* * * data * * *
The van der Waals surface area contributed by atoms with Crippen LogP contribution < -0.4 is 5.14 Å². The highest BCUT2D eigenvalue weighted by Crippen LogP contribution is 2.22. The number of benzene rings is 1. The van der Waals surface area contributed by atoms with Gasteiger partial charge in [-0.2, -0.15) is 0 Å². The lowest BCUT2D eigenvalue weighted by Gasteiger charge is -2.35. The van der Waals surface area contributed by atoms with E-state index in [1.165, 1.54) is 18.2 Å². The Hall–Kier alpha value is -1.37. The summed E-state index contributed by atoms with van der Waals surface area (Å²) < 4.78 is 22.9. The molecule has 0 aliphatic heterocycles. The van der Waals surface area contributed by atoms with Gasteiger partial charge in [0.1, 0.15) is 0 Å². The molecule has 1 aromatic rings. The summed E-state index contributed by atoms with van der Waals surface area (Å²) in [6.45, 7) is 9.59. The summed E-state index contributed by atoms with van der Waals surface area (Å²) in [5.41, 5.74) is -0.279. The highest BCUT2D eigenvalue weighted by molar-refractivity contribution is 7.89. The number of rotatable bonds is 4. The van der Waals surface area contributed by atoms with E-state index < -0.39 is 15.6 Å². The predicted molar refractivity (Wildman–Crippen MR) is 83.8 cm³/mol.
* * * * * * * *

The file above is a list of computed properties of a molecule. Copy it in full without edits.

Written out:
The van der Waals surface area contributed by atoms with Crippen LogP contribution < -0.4 is 5.14 Å². The highest BCUT2D eigenvalue weighted by Crippen LogP contribution is 2.22. The number of benzene rings is 1. The van der Waals surface area contributed by atoms with Gasteiger partial charge in [-0.2, -0.15) is 0 Å². The lowest BCUT2D eigenvalue weighted by Gasteiger charge is -2.35. The van der Waals surface area contributed by atoms with E-state index in [1.165, 1.54) is 18.2 Å². The Hall–Kier alpha value is -1.37. The summed E-state index contributed by atoms with van der Waals surface area (Å²) < 4.78 is 22.9. The molecule has 0 aliphatic heterocycles. The van der Waals surface area contributed by atoms with Gasteiger partial charge in [0.1, 0.15) is 0 Å². The molecule has 1 aromatic rings. The summed E-state index contributed by atoms with van der Waals surface area (Å²) in [6.45, 7) is 9.59. The summed E-state index contributed by atoms with van der Waals surface area (Å²) in [5.41, 5.74) is -0.279. The highest BCUT2D eigenvalue weighted by molar-refractivity contribution is 7.89. The number of rotatable bonds is 4. The van der Waals surface area contributed by atoms with E-state index < -0.39 is 15.6 Å². The predicted molar refractivity (Wildman–Crippen MR) is 83.8 cm³/mol.